people for urban progress, indianapolis, indiana

People for Urban Progress (PUP) is an Indianapolis-based 501c3 non-profit organization that promotes and advances public transit, environmental awareness, and urban design. They stand for project-based urban progress.

The initial inspiration for founding PUP? “In July 2008, we (Maryanne O’Malley and Michael Bricker) wondered what would become of the iconic RCA Dome roof material once the stadium was demolished. Upon discovering that the fabric was headed to an Indiana landfill, we began working with Sabre Demolition and Shiel Sexton Powers & Sons to negotiate an alternative solution. Our proposal, and subsequent partnerships with the Indianapolis Parks Department and Keep Indianapolis Beautiful, secured the preservation of 13 acres of material, nearly 90% of the total amount.”

The photograph(s) was taken and composed by Kevin Klinger as a record of a review of his Ball State University graduate studio’s work as hosted by PUP on February 11, 2011. Reviewers included: Michael Bricker (PUP co-founder and co-executive director), Wes Janz, Dick Luton, Wil Marquez, Paul Puzzello, and Donna Sink.

smallBIG catalog, mt. pleasant, michigan

“In the house,” in Indianapolis, the expanded catalog produced by David Stairs and his Professional Practice students at Central Michigan University for the “small architecture BIG LANDSCAPES” show.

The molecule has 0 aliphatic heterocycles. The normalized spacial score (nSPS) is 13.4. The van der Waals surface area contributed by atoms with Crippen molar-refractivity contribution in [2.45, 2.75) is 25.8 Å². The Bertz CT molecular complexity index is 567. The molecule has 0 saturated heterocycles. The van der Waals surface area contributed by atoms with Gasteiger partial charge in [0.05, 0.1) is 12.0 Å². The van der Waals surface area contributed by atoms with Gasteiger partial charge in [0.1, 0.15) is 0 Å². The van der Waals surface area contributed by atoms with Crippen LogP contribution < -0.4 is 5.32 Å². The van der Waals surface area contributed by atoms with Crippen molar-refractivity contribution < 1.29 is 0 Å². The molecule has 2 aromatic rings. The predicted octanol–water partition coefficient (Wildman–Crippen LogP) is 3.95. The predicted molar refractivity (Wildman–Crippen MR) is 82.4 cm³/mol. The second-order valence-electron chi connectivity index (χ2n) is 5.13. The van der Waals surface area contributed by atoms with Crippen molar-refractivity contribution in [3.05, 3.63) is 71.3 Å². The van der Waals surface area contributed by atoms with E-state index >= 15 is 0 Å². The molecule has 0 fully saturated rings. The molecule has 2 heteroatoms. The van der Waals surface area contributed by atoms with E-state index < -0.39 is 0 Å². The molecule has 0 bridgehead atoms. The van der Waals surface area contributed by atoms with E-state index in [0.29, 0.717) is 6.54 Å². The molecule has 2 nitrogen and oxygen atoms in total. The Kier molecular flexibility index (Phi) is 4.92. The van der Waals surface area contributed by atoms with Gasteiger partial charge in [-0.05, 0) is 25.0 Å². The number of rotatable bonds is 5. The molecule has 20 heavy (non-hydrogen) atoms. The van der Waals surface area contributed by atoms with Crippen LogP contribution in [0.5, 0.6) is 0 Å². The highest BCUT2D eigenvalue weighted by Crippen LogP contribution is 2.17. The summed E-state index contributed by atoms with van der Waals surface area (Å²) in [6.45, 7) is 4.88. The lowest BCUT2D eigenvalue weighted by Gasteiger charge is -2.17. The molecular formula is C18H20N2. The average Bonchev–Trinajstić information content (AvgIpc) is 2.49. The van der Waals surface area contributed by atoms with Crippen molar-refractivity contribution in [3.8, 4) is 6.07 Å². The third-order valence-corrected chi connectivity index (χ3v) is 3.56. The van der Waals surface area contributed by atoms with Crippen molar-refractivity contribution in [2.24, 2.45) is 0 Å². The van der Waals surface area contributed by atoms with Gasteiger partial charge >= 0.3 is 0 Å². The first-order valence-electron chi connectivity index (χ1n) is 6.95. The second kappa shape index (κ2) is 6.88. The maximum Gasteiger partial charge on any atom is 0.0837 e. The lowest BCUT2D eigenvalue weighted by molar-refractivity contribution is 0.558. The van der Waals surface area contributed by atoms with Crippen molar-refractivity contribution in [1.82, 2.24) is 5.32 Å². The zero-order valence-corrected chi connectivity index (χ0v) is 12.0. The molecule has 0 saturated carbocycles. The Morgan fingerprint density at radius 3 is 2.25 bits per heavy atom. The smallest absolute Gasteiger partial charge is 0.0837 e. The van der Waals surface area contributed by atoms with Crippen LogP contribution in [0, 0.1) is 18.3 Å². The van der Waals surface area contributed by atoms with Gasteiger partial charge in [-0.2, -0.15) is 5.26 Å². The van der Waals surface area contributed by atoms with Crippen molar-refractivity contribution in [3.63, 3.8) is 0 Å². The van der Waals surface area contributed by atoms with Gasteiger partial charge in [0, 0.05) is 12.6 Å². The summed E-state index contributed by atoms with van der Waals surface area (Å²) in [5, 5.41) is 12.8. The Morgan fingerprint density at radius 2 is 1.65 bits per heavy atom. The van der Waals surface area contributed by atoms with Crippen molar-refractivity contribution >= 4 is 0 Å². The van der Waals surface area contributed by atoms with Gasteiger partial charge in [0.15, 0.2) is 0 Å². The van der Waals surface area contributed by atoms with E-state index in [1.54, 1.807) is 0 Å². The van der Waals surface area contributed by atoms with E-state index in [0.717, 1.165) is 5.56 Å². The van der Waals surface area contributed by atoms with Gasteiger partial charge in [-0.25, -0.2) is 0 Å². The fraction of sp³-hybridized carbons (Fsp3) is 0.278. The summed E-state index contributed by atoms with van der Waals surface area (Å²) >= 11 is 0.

The “smallBIG” show, curated by Wes Janz and first exhibited at the Swope Art Museum (Terre Haute, Indiana) in early 2010, was also installed at Saint Mary-of-the-Woods College and Ball State University in 2010. It will be exhibited at the University of Minnesota College of Design and Central Michigan University in 2011, and Southern Illinois University in 2012. If you’re interested in the smallBIG show or catalog, contact wesjanz@onesmallproject.org

For more on the design and production of the smallBIG catalog, see David Stairs’ “small architecture/BIG CATALOG” post at Design-Altruism-Project.

at home with the unhoused, berlin, germany

According to the homeless man John, as posted on the Archidose blogspot in early 2004, “no matter what architects do, somebody else is doing something more interesting than architects would ever dream of.”

According to Katherin Löer, and her master’s thesis titled At Home with the Unhoused: Conversations with Man and Women Living on the Streets of Berlin,” homeless individuals in Berlin often do and create things more interesting than architects would ever dream of.  With their knowledge of the city and the ability to claim spaces, they create their home within the city context.  They use the city and what the city offers to their advantage and create their homes with what is available in the city.  They are not homeless.  For the “city users” the city becomes the home – the city home.